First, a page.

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How Good Are You at Self-Advocacy?

It's been awhile since I posted here. I've been learning about advocacy and self-advocacy. 

Advocate In preparing for a talk in Houston next week for the Juvenile Arthritis annual conference, I looked up the definition of "advocate." (The title of my talk is "Advocacy: Finding Your Voice." Contact me if you are in Houston and you want to meet for drinks while I'm in town.)  Photo by Leonid Mamchenkov.

Here's what Webster's says about advocates:

1. one that pleads the cause of another
2. one that defends or maintains a cause or proposal
3. one that supports or promotes the interests of another

As a coach, I sometimes play the role of an advocate for the client. One way of being an advocate is crafting a confidentiality agreement between a client and the person who is hiring me (e.g., a manager, parent, or even son/daughter) so that the client has as much freedom to express himself during the coaching, without worries that it will get back to a third party. 

Eggs with faces But more often, I'm an advocate for the client by helping their best self to emerge. People have many "selves," not all of which are helpful in every situation. In fact, many of us have a self that tells us we are not good enough, don't have permission to do what brings us joy, aren't entitled to things that we would easily accord our spouse or favorite pet, and basically criticizes our every move.  I'm learning there's a name for this: Negative Ego. (Many thanks to Keri Kuerbis Lehman for deepening my understanding of this concept.) Photo by hi, i'm sammmm

Clients need an advocate when their Negative Ego starts running the show. 

Even better than being an advocate is helping clients to develop self-advocacy. It's the difference between "giving fish" and "teaching to fish."  I can be there during a coaching session to beat back someone's Negative Ego. But the client is much more empowered when she can do it for herself.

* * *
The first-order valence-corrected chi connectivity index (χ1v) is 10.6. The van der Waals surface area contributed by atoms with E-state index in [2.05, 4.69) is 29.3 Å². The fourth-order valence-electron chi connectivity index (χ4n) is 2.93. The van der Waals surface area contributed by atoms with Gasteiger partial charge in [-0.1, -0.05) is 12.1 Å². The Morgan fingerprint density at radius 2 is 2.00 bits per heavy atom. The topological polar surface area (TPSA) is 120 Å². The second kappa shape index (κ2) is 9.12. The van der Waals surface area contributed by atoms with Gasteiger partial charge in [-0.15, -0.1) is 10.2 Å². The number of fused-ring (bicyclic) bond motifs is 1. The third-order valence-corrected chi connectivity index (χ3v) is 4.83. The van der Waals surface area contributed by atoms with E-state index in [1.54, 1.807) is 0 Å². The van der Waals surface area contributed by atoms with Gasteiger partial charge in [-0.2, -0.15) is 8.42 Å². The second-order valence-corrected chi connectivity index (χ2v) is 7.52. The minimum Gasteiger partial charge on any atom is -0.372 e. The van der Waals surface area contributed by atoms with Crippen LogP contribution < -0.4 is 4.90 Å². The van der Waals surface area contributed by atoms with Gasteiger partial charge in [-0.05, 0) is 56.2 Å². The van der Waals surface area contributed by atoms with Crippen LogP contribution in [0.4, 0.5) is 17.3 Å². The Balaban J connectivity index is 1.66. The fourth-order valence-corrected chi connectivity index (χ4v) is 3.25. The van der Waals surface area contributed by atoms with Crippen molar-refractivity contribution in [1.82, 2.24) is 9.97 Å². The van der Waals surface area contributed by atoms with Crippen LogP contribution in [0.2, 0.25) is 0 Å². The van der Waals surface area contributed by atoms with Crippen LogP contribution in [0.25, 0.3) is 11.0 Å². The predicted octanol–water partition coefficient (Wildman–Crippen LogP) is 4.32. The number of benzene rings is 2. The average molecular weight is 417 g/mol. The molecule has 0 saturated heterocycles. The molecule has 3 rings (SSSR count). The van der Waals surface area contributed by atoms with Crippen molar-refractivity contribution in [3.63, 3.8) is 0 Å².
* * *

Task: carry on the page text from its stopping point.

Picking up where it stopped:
I'm working on this for myself. I was recently coached at a time when my Negative Ego was screaming: "You don't have time to waste!  Keep working or you'll never get it all done!  Forget about that bike ride on Sundays with Evelyn. I'll be sure to make you pay for the afternoon you took off last Friday." And on and on….you know those voices, right?

Peaceful My coach simply said, "You can have it any way you want." She was telling me that my sense of urgency was an illusion.  Which made me think about, "What would happen if I don't get X, Y, and Z done by next month?"  The consequences didn't seem so bad. And it made my life not just a whole lot easier, but more manageable and sane.  That was advocacy. Photo by Matter=Energy.

Self-advocacy is hearing the voice that doesn't serve me, and saying, "It's a lie! It's a f—ing lie!" Now that would be a bit harder. But it's where I want to go and where I want my clients to go. 

How good are you at self-advocacy? And how do you celebrate when you are successful at self-advocacy? 

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  1. Octav Druta on July 6, 2009 at 7:22 am

    One doesn’t need self-advocacy if he’s completely authentic. Pursuing complete authenticity is a continuous battle with your own fears.

    When you asked yourself “What would happen if I don’t get X, Y, and Z done by next month?” you actually defined your fear. “The consequences didn’t seem so bad” so fear was gone.

    Great post!

  2. Carol Ross on July 21, 2009 at 10:49 am

    Thanks, Octav, for your comments, especially the point about being completely authentic. I think of authenticity coming from one’s best self. Unfortunately, it’s hard to bring that to the forefront all the time! Fear (and the Negative Ego that is a manifestation of fear) seems to be a natural part of being human.

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